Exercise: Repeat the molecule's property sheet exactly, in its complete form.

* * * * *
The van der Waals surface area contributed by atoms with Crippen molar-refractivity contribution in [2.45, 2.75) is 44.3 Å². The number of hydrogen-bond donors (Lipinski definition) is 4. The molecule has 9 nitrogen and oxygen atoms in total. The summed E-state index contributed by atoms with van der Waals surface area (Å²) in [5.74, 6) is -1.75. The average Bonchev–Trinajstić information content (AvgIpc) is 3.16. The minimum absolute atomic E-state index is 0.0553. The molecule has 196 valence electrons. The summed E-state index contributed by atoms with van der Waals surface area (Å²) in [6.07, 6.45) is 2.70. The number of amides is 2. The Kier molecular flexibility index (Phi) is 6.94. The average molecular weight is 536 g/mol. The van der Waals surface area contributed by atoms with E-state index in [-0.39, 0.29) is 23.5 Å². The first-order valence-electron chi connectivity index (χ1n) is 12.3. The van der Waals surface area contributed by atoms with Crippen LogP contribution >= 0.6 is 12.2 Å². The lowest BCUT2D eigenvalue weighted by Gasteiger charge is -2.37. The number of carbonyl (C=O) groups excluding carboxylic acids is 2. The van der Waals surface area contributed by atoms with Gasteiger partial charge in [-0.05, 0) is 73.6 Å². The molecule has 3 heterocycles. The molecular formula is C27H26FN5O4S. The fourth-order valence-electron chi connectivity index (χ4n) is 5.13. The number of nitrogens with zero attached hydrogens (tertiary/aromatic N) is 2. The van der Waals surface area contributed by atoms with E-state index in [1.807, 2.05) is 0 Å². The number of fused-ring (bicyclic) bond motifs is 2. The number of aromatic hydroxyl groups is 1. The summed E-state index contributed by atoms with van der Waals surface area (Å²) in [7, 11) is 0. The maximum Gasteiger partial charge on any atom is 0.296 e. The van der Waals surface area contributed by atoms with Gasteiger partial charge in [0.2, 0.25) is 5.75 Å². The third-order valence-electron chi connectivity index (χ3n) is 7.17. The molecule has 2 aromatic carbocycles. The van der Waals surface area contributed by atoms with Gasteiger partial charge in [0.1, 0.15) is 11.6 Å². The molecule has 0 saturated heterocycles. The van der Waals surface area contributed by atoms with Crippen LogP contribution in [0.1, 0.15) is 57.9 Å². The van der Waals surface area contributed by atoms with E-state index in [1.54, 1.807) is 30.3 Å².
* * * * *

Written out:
The van der Waals surface area contributed by atoms with Crippen molar-refractivity contribution in [2.45, 2.75) is 44.3 Å². The number of hydrogen-bond donors (Lipinski definition) is 4. The molecule has 9 nitrogen and oxygen atoms in total. The summed E-state index contributed by atoms with van der Waals surface area (Å²) in [5.74, 6) is -1.75. The average Bonchev–Trinajstić information content (AvgIpc) is 3.16. The minimum absolute atomic E-state index is 0.0553. The molecule has 196 valence electrons. The summed E-state index contributed by atoms with van der Waals surface area (Å²) in [6.07, 6.45) is 2.70. The number of amides is 2. The Kier molecular flexibility index (Phi) is 6.94. The average molecular weight is 536 g/mol. The van der Waals surface area contributed by atoms with E-state index in [-0.39, 0.29) is 23.5 Å². The first-order valence-electron chi connectivity index (χ1n) is 12.3. The van der Waals surface area contributed by atoms with Crippen LogP contribution >= 0.6 is 12.2 Å². The lowest BCUT2D eigenvalue weighted by Gasteiger charge is -2.37. The number of carbonyl (C=O) groups excluding carboxylic acids is 2. The van der Waals surface area contributed by atoms with Gasteiger partial charge in [-0.05, 0) is 73.6 Å². The molecule has 3 heterocycles. The molecular formula is C27H26FN5O4S. The fourth-order valence-electron chi connectivity index (χ4n) is 5.13. The number of nitrogens with zero attached hydrogens (tertiary/aromatic N) is 2. The van der Waals surface area contributed by atoms with E-state index in [1.807, 2.05) is 0 Å². The number of fused-ring (bicyclic) bond motifs is 2. The number of aromatic hydroxyl groups is 1. The summed E-state index contributed by atoms with van der Waals surface area (Å²) in [7, 11) is 0. The maximum Gasteiger partial charge on any atom is 0.296 e. The van der Waals surface area contributed by atoms with Gasteiger partial charge in [0.2, 0.25) is 5.75 Å². The third-order valence-electron chi connectivity index (χ3n) is 7.17. The molecule has 2 aromatic carbocycles. The van der Waals surface area contributed by atoms with Gasteiger partial charge in [0.1, 0.15) is 11.6 Å². The molecule has 0 saturated heterocycles. The van der Waals surface area contributed by atoms with Crippen LogP contribution in [0.1, 0.15) is 57.9 Å². The van der Waals surface area contributed by atoms with E-state index in [1.54, 1.807) is 30.3 Å².